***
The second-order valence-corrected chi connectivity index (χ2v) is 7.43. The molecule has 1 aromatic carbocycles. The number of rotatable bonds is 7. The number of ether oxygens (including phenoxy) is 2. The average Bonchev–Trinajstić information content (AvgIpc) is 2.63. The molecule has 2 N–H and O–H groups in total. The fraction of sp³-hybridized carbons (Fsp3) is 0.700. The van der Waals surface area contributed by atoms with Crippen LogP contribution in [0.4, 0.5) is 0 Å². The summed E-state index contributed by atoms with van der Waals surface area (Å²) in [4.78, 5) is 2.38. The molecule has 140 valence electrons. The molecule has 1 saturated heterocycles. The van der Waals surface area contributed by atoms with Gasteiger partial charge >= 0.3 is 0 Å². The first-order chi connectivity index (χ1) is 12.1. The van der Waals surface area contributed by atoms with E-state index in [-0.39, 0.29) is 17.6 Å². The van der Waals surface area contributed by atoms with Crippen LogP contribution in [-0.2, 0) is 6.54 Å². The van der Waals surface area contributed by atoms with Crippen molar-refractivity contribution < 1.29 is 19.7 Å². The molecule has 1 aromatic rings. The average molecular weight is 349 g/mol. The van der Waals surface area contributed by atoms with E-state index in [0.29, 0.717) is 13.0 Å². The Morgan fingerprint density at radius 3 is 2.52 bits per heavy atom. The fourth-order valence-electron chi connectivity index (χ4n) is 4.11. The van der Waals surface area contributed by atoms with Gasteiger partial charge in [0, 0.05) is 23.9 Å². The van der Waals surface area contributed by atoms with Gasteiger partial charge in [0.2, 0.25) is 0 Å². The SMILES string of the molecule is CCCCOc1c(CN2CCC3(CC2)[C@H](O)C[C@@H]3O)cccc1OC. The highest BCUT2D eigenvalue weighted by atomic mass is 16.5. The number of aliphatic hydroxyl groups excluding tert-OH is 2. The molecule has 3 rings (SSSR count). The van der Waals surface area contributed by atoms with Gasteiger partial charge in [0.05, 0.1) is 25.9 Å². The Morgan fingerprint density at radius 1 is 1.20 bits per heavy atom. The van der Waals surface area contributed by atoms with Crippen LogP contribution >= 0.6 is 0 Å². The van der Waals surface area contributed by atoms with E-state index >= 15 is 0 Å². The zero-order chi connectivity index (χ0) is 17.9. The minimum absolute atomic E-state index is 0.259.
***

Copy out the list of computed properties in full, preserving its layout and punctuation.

The second-order valence-corrected chi connectivity index (χ2v) is 7.43. The molecule has 1 aromatic carbocycles. The number of rotatable bonds is 7. The number of ether oxygens (including phenoxy) is 2. The average Bonchev–Trinajstić information content (AvgIpc) is 2.63. The molecule has 2 N–H and O–H groups in total. The fraction of sp³-hybridized carbons (Fsp3) is 0.700. The van der Waals surface area contributed by atoms with Crippen LogP contribution in [0.4, 0.5) is 0 Å². The summed E-state index contributed by atoms with van der Waals surface area (Å²) in [4.78, 5) is 2.38. The molecule has 140 valence electrons. The molecule has 1 saturated heterocycles. The van der Waals surface area contributed by atoms with Gasteiger partial charge >= 0.3 is 0 Å². The first-order chi connectivity index (χ1) is 12.1. The van der Waals surface area contributed by atoms with E-state index in [-0.39, 0.29) is 17.6 Å². The van der Waals surface area contributed by atoms with Crippen LogP contribution in [-0.2, 0) is 6.54 Å². The van der Waals surface area contributed by atoms with Crippen molar-refractivity contribution < 1.29 is 19.7 Å². The molecule has 1 aromatic rings. The average molecular weight is 349 g/mol. The van der Waals surface area contributed by atoms with E-state index in [0.29, 0.717) is 13.0 Å². The Morgan fingerprint density at radius 3 is 2.52 bits per heavy atom. The fourth-order valence-electron chi connectivity index (χ4n) is 4.11. The van der Waals surface area contributed by atoms with Gasteiger partial charge in [0, 0.05) is 23.9 Å². The van der Waals surface area contributed by atoms with Gasteiger partial charge in [0.2, 0.25) is 0 Å². The SMILES string of the molecule is CCCCOc1c(CN2CCC3(CC2)[C@H](O)C[C@@H]3O)cccc1OC. The highest BCUT2D eigenvalue weighted by atomic mass is 16.5. The number of aliphatic hydroxyl groups excluding tert-OH is 2. The molecule has 3 rings (SSSR count). The van der Waals surface area contributed by atoms with Gasteiger partial charge in [0.05, 0.1) is 25.9 Å². The Morgan fingerprint density at radius 1 is 1.20 bits per heavy atom. The van der Waals surface area contributed by atoms with Crippen LogP contribution >= 0.6 is 0 Å². The van der Waals surface area contributed by atoms with E-state index >= 15 is 0 Å². The zero-order chi connectivity index (χ0) is 17.9. The minimum absolute atomic E-state index is 0.259.